Knox has no details of the exact nature of the attack that claimed her son’s life

Her youngest son will return to South Africa on the first available flight while her husband will wait to complete formalities to bring the remains of their son home.

Nel’s body is at a morgue in Pemba.

When discussing her son’s death, Knox told Sky News:

‘When they were driving out unfortunately the insurgents ambushed them and my son was shot.

‘I learnt on Friday night that people had been killed as they tried to leave the hotel. We didn’t hear who had been killed.

‘It was only on Saturday morning that I got news that unfortunately it was Adrian.’  

The Daily Mail goes on:

Families and contractors have been scathing regarding the apparent lack of support from governments and large companies.

A contractor told the BBC that local companies and suppliers carried out the rescue operation. 

‘In the wee hours they managed to co-ordinate and reach out to the evacuees on the beach and got them on to boats and got them into safety.’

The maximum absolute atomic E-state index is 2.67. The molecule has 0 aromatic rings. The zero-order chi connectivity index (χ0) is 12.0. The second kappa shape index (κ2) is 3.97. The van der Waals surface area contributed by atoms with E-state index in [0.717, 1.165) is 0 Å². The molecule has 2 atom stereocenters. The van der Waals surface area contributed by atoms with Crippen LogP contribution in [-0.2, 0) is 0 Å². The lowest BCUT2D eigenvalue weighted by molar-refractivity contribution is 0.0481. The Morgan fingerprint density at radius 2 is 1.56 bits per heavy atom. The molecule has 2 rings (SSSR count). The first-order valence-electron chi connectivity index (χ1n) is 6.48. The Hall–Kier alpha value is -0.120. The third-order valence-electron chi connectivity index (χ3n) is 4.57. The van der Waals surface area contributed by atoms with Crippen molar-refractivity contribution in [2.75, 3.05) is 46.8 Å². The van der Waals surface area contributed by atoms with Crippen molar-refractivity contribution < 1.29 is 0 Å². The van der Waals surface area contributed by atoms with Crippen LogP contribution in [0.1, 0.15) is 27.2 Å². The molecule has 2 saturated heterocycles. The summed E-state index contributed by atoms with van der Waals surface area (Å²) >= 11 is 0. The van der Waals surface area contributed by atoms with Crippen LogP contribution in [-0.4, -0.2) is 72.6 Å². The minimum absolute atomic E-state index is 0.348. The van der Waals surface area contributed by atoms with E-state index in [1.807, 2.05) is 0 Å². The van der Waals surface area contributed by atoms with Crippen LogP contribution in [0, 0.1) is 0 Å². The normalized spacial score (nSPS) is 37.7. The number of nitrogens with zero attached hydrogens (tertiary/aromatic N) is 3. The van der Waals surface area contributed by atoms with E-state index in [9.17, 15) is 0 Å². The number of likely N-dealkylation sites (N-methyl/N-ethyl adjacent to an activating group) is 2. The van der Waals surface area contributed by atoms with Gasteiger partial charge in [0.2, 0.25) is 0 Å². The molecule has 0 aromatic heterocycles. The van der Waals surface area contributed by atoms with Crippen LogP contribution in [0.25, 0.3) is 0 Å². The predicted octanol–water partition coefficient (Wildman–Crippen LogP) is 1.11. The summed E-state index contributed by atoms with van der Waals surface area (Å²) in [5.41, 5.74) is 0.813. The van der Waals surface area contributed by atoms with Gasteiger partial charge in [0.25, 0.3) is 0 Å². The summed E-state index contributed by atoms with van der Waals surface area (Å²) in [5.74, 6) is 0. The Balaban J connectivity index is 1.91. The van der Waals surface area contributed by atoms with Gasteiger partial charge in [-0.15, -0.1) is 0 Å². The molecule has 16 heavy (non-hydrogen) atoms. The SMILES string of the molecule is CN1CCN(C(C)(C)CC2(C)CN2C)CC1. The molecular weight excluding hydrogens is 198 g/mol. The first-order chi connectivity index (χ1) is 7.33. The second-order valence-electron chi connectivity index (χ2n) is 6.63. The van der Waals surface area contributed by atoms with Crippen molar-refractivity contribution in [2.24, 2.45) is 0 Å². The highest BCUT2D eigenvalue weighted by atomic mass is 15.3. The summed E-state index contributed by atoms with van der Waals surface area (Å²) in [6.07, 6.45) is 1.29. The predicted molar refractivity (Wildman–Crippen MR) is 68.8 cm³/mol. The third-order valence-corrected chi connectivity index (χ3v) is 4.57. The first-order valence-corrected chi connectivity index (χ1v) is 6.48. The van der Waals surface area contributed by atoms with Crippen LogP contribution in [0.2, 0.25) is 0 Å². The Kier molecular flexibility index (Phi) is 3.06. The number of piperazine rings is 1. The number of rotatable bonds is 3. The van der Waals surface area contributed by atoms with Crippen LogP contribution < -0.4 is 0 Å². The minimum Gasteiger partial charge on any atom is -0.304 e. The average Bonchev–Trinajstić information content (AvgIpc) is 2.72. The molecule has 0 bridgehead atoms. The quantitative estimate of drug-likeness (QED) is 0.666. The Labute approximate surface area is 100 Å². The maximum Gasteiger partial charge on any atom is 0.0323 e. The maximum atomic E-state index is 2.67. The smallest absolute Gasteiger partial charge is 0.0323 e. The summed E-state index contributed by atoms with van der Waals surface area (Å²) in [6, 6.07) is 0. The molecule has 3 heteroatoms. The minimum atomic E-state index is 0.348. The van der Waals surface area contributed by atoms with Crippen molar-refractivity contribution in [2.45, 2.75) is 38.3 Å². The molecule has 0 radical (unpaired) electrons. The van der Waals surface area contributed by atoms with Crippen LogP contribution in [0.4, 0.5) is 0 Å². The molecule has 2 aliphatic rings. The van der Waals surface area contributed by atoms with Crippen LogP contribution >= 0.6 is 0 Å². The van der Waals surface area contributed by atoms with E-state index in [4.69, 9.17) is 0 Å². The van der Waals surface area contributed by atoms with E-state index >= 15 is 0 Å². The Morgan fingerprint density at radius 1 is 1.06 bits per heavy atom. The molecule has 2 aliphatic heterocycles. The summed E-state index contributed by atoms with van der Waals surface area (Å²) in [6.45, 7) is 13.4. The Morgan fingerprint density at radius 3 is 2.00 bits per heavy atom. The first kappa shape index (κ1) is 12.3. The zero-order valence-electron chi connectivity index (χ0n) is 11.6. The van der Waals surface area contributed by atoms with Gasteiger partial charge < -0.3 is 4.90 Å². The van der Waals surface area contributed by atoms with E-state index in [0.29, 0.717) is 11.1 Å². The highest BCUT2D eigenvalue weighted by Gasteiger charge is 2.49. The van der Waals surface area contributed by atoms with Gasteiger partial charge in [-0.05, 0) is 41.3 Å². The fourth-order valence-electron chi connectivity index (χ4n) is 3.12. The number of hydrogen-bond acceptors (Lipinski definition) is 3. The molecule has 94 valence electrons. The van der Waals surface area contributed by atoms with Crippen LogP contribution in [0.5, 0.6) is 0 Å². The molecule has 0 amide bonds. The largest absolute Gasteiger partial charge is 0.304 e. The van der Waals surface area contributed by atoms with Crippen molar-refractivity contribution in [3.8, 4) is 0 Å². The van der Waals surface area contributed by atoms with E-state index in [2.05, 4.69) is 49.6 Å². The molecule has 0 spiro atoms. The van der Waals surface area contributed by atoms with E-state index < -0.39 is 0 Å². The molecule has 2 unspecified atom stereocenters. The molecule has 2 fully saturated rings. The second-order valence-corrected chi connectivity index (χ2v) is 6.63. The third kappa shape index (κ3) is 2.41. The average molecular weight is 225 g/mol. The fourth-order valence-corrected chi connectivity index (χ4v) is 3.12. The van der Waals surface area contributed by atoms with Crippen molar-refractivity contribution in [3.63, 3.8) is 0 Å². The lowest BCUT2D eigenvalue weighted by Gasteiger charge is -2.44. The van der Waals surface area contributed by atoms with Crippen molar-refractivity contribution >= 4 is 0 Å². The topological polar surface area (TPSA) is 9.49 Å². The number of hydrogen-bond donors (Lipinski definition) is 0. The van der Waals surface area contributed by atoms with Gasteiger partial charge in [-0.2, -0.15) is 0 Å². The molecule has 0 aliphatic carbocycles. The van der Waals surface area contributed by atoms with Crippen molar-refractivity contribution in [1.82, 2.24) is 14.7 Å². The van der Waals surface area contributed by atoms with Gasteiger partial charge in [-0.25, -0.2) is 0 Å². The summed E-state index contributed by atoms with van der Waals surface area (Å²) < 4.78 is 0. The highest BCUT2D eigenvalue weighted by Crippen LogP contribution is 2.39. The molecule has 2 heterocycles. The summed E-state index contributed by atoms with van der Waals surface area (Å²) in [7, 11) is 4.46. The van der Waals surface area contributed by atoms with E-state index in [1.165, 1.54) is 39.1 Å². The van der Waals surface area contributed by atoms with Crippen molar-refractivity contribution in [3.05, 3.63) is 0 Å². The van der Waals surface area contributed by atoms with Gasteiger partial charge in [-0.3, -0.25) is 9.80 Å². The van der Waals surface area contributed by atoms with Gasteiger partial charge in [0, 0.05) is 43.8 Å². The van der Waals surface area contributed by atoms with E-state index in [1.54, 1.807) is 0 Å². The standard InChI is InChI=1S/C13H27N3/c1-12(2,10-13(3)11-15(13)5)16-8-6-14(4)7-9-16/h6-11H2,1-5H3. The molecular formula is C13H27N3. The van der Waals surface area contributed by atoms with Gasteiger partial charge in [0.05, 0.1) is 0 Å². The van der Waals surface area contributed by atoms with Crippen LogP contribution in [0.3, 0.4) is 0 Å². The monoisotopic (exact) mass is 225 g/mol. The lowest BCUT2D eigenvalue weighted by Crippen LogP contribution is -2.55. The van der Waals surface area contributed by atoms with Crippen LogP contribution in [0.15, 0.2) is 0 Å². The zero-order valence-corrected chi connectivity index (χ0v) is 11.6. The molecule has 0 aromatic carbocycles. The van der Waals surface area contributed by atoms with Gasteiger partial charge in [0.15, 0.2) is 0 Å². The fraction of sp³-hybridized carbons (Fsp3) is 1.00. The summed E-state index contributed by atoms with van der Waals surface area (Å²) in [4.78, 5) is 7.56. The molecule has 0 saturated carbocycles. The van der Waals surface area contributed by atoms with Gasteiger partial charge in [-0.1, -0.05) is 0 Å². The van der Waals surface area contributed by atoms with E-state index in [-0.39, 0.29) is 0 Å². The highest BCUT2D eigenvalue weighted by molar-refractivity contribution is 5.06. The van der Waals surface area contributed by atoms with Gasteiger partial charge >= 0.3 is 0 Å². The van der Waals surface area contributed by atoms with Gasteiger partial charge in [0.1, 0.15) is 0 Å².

…Knox has said the South African government’s response also fell short of expectations.  

‘There wasn’t any support from our government until we phoned them and asked them what’s happening and why isn’t anybody helping people stranded there,’ she told the BBC. 

‘…Where the hell was the support from big companies, from countries?’ he said.

Calls to officials at the foreign ministry and provincial government went unanswered or did not go through on Sunday.

The boats arriving in Pemba on Sunday carried both locals and foreigners, including employees from the gas projects, the aid official and diplomat said. One boat was carrying around 1,300 people, said the diplomat.

French energy group Total said on Saturday it was calling off a planned resumption of construction at its development following the attack and would reduce its workforce to a ‘strict minimum’.

The company pulled out the majority of its workforce in January due to insecurity in Cabo Delgado province, which has been the target of an insurgency linked to Islamic State since 2017. 

Government-contracted helicopters were searching for more survivors. Dyck said his helicopters had rescued at least 17 people on Sunday.

The number of people injured and killed in the five-day assault on Palma, or still unaccounted for, remains unclear. 

The town had previously been a refuge for people fleeing violence elsewhere in the province.